Panelists talk about how they entered male-dominated field.
In a meeting with a high school counselor to prepare for college in the early 1970s, Joanna Cenci Rodriguez was told she should “go into home economics.”
But in the back of her mind, Rodriguez had always thought, “If I were a man, I would be an architect.”
Now the owner of Rodriguez Architecture in Jacksonville, she has been an architect for four decades. But when she began her career, less than 10 percent of architects were women.
Rodriguez’ story was one of many told Thursday by the Jacksonville Women Business Owners Panel, five women architects, engineers, contractors and interior designers who broke into the male-dominated construction field.
The event was hosted by Jacksonville Women in Architecture, a new organization that’s part of the Jacksonville chapter of the American Institute of Architects. WIA promotes the professional development, advancement and visibility of women in the field.
The panelists discussed topics such as how to choose and deal with clients, manage expectations and charge appropriate rates for their work. But the stories of how they broke into the field grabbed the most attention from the audience of about 60 people.
Rodriguez said she was encouraged by a college professor, who pulled her aside following an interior design course and told her she was doing just as well as his architecture students and that she might want to consider changing her major.
“I have to give him the credit for that,” Rodriguez said.
She was one of six women in her University of Florida class of that graduated 100 architects.
Martha Moore, a transportation planning and traffic engineer who has led planning and implementation studies for the Florida Department of Transportation, said she once was mistaken for a secretary.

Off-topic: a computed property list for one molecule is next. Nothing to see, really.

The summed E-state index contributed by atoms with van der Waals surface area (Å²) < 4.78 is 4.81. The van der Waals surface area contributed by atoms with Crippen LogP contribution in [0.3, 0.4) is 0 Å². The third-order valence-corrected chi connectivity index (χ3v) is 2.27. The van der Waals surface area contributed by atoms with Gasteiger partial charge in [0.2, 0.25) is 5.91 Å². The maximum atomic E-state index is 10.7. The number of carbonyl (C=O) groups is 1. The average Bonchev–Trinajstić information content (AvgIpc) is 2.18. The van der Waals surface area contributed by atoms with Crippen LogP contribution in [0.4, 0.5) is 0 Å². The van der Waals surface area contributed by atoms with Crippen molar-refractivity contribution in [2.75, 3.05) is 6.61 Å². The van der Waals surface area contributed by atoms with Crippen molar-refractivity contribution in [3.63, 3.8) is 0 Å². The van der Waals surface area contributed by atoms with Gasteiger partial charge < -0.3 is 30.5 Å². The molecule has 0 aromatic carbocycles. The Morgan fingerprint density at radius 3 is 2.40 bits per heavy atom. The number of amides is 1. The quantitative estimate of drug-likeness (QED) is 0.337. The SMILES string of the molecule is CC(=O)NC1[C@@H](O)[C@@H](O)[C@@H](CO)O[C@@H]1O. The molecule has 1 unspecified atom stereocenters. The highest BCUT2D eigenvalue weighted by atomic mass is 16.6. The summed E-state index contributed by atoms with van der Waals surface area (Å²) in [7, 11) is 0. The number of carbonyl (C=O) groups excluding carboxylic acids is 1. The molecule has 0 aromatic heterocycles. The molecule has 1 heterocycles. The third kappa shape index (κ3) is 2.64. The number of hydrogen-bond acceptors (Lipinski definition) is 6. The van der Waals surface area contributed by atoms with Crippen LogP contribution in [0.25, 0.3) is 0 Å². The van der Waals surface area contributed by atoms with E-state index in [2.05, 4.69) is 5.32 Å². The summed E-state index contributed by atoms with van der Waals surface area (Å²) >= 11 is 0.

Another time, after she and a female colleague completed a presentation to a client in Orlando, the client said, “I thought you were going to bring the engineers.”
Brooke Robbins, an architect who helped remodel the Jessie Ball duPont Center in the former Haydon Burns Public Library Downtown, said it takes time to build relationships and credibility with people in the industry, especially when you’re a woman.
But it was colleagues, mostly male contractors and engineers, who encouraged her to launch Robbins Design Studio in November and who are sending business her way.
Becky Morgan, founder of Bmorcreative, an interior design firm that specializes in commercial space and historic preservation, said she opened her business in 2014 because it was the only way to truly reap the benefits of her hard work.
“It took my owning a business for people to notice me,” Morgan said.
Mary Tappouni, president of Breaking Ground Contracting Co., said she has gotten used to being the only woman in a room of builders and architects.
She opened her business in 1997 after repeatedly encountering comments in job interviews, such as, “Are you going to start a family?” and “We’ve never had a woman in that position.”
Tappouni said it took years to gain credibility and to be taken seriously as a woman business owner in the construction field. But the industry has evolved and most of those companies now employ women in project management positions, she said.
She encouraged women to consider the construction industry, noting they’ll make more money there than in many other fields.
“It’s a great career for women,” Tappouni said. “It helps me to stand out as a woman.”
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